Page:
We rail against skimpily dressed women and the rampant and cheap sex prostituted by the mass media, but the tongue is the most unvalued temptation and possibly the most socially destructive instrument of sin. Possibly, the more entrenched we are within a church community, the more people accept without question what we say because of our position or longevity within a social circle, the greater our temptation to sin in this way. In our jealousy or selfish ambition or self-seeking, we destroy reputations on a whim, we tear down rather than build up, we incite disharmony and rebellion, we manipulate, we encourage gossip and slander, all usually under the cover of sharing our concern for God or the church or others. Far too many a post-service snigger or flippant fellowship meal or rash email/sms/chat has spawned untold grief and destruction of lives.

If we claim to have taken hold of the truth and received the Spirit which is able to change us to be more like Christ, then this state of affairs is sick and as utterly unnatural as salty tepid water in our Evian spring water bottled at source or stinky durians growing in our delicate heirloom tomato patch.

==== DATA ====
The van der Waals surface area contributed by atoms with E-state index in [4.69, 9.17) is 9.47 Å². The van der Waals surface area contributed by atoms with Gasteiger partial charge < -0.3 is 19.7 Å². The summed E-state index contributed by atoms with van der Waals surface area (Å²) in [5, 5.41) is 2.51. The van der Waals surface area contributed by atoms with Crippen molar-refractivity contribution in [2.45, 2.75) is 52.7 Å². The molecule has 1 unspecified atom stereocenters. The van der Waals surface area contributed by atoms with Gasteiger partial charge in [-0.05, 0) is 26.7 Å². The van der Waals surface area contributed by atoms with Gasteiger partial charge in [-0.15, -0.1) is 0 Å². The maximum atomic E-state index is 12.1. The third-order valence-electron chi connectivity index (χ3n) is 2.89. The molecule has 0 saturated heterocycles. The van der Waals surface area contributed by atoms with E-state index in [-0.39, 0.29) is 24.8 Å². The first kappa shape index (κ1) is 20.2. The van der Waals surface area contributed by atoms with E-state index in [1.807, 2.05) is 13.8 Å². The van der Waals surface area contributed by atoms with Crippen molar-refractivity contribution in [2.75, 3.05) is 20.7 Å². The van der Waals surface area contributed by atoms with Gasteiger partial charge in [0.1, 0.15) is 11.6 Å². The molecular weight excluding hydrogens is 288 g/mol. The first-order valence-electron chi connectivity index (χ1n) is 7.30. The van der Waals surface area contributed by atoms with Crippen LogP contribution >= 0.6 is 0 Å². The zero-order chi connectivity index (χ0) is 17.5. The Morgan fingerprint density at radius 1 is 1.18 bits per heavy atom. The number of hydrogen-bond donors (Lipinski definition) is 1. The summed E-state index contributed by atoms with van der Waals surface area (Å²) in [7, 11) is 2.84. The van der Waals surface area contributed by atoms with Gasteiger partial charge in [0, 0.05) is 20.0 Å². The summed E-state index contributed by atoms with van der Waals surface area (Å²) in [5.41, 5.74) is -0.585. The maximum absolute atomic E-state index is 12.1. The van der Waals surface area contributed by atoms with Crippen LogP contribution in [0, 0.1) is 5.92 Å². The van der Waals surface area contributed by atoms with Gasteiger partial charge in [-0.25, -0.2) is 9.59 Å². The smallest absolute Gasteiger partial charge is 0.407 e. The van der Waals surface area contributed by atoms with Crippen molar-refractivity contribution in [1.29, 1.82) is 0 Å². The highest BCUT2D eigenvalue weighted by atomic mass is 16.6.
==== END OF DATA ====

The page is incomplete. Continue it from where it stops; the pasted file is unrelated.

And if we hear a brother or sister fall into one of the many traps that litter this area, we must be quick to yank them away. There is nothing like a cabal of shared gossip to build community and togetherness. But this is not the foundation on which Christ's body is to be built. The danger of losing friends, who might perceive one's lack of eagerness to partake of the information exchange as a betrayal of their friendship, is real. But the fire of hell is real too.

Dick Lucas, James 3:1-12
Christopher Chia, James 3:1-12
Desiring God 2008 National Conference had the tongue and words as its theme. Free downloads. As with everything else, use with discretion.


This is not the worst of it but surely we are all too savvy about this very common inconsistency. Courtesy of Desiring God Ministries.

Saturday Night Chocolate Cake for Sunday Lunch
*Neil Gaiman likens stories to cakes - "Sometimes the cake won't rise, no matter what you do, and every now and again the cake tastes better than you ever could have dreamed it would". This was true of a boca negra, which'd tasted far better when improperly baked, glooped out and a little burnt, than properly baked and characterless.

**"Ministers are noteworthy of their calling. All preachers are vulnerable to the charge of hypocrisy. In fact, the more faithful preachers are to the Word of God in their preaching, the more liable they are to the charge of hypocrisy. Why? Because the more faithful people are to the Word of God, the higher the message is that they will preach. The higher the message, the further they will be from obeying it themselves." R.C. Sproul

***Neil Gaiman reading The Graveyard Book for which he won the Newbery.